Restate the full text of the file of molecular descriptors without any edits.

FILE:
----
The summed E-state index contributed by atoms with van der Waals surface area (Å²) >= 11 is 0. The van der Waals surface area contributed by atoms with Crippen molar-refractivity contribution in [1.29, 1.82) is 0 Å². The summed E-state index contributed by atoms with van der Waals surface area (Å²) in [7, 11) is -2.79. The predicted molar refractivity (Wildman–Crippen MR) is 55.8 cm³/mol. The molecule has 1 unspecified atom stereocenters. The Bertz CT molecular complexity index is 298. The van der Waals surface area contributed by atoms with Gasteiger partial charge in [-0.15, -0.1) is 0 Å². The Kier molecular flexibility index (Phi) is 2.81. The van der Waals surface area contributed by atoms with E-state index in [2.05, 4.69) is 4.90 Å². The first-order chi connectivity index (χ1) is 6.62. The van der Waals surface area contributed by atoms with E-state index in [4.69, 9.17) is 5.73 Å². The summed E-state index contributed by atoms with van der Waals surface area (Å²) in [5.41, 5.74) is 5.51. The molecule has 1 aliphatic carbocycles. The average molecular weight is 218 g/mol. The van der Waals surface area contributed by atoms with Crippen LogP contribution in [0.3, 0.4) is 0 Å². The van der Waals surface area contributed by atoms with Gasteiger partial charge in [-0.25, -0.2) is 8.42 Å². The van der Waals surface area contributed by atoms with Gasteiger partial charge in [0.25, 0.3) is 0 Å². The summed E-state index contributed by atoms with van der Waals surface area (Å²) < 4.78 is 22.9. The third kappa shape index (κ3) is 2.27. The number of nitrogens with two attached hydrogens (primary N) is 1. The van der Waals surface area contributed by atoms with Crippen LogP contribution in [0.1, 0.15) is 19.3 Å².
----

The summed E-state index contributed by atoms with van der Waals surface area (Å²) >= 11 is 0. The van der Waals surface area contributed by atoms with Crippen molar-refractivity contribution in [1.29, 1.82) is 0 Å². The summed E-state index contributed by atoms with van der Waals surface area (Å²) in [7, 11) is -2.79. The predicted molar refractivity (Wildman–Crippen MR) is 55.8 cm³/mol. The molecule has 1 unspecified atom stereocenters. The Bertz CT molecular complexity index is 298. The van der Waals surface area contributed by atoms with Gasteiger partial charge in [-0.15, -0.1) is 0 Å². The Kier molecular flexibility index (Phi) is 2.81. The van der Waals surface area contributed by atoms with E-state index in [2.05, 4.69) is 4.90 Å². The first-order chi connectivity index (χ1) is 6.62. The van der Waals surface area contributed by atoms with E-state index in [4.69, 9.17) is 5.73 Å². The summed E-state index contributed by atoms with van der Waals surface area (Å²) in [5.41, 5.74) is 5.51. The molecule has 1 aliphatic carbocycles. The average molecular weight is 218 g/mol. The van der Waals surface area contributed by atoms with Crippen LogP contribution in [0.3, 0.4) is 0 Å². The van der Waals surface area contributed by atoms with Gasteiger partial charge in [-0.25, -0.2) is 8.42 Å². The van der Waals surface area contributed by atoms with Gasteiger partial charge in [0.25, 0.3) is 0 Å². The summed E-state index contributed by atoms with van der Waals surface area (Å²) < 4.78 is 22.9. The third kappa shape index (κ3) is 2.27. The number of nitrogens with two attached hydrogens (primary N) is 1. The van der Waals surface area contributed by atoms with Crippen LogP contribution in [0.1, 0.15) is 19.3 Å².